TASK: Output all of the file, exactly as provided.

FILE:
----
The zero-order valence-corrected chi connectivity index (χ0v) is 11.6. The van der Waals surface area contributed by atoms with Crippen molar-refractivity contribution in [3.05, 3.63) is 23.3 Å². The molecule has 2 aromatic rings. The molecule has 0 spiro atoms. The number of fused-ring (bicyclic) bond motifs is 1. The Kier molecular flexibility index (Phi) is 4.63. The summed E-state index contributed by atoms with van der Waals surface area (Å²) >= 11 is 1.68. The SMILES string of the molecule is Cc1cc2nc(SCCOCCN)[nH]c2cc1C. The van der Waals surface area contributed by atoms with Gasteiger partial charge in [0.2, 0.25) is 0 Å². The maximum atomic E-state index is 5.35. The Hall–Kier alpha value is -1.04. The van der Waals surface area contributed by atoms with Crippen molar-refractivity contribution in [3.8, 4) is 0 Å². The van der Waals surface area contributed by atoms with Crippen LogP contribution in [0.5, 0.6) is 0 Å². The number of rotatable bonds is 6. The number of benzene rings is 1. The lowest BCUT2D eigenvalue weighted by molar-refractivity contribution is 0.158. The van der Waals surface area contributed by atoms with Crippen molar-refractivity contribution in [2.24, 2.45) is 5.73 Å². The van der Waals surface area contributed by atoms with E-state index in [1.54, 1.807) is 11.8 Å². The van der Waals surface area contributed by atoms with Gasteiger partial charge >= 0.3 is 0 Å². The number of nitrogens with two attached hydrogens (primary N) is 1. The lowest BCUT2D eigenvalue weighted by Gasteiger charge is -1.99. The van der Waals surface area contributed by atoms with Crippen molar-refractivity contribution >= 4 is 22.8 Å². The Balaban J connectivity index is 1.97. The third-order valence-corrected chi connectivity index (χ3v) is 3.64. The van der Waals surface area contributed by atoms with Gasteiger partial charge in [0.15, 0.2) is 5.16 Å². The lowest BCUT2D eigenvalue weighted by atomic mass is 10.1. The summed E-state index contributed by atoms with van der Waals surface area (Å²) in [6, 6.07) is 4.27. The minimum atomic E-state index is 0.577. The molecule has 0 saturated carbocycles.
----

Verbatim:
The zero-order valence-corrected chi connectivity index (χ0v) is 11.6. The van der Waals surface area contributed by atoms with Crippen molar-refractivity contribution in [3.05, 3.63) is 23.3 Å². The molecule has 2 aromatic rings. The molecule has 0 spiro atoms. The number of fused-ring (bicyclic) bond motifs is 1. The Kier molecular flexibility index (Phi) is 4.63. The summed E-state index contributed by atoms with van der Waals surface area (Å²) >= 11 is 1.68. The SMILES string of the molecule is Cc1cc2nc(SCCOCCN)[nH]c2cc1C. The van der Waals surface area contributed by atoms with Gasteiger partial charge in [0.2, 0.25) is 0 Å². The maximum atomic E-state index is 5.35. The Hall–Kier alpha value is -1.04. The van der Waals surface area contributed by atoms with Crippen molar-refractivity contribution in [3.8, 4) is 0 Å². The van der Waals surface area contributed by atoms with Crippen LogP contribution in [0.5, 0.6) is 0 Å². The number of rotatable bonds is 6. The number of benzene rings is 1. The lowest BCUT2D eigenvalue weighted by molar-refractivity contribution is 0.158. The van der Waals surface area contributed by atoms with Crippen molar-refractivity contribution in [2.24, 2.45) is 5.73 Å². The van der Waals surface area contributed by atoms with E-state index in [1.54, 1.807) is 11.8 Å². The van der Waals surface area contributed by atoms with Gasteiger partial charge >= 0.3 is 0 Å². The number of nitrogens with two attached hydrogens (primary N) is 1. The lowest BCUT2D eigenvalue weighted by Gasteiger charge is -1.99. The van der Waals surface area contributed by atoms with Crippen molar-refractivity contribution >= 4 is 22.8 Å². The Balaban J connectivity index is 1.97. The third-order valence-corrected chi connectivity index (χ3v) is 3.64. The van der Waals surface area contributed by atoms with Gasteiger partial charge in [0.15, 0.2) is 5.16 Å². The lowest BCUT2D eigenvalue weighted by atomic mass is 10.1. The summed E-state index contributed by atoms with van der Waals surface area (Å²) in [6, 6.07) is 4.27. The minimum atomic E-state index is 0.577. The molecule has 0 saturated carbocycles.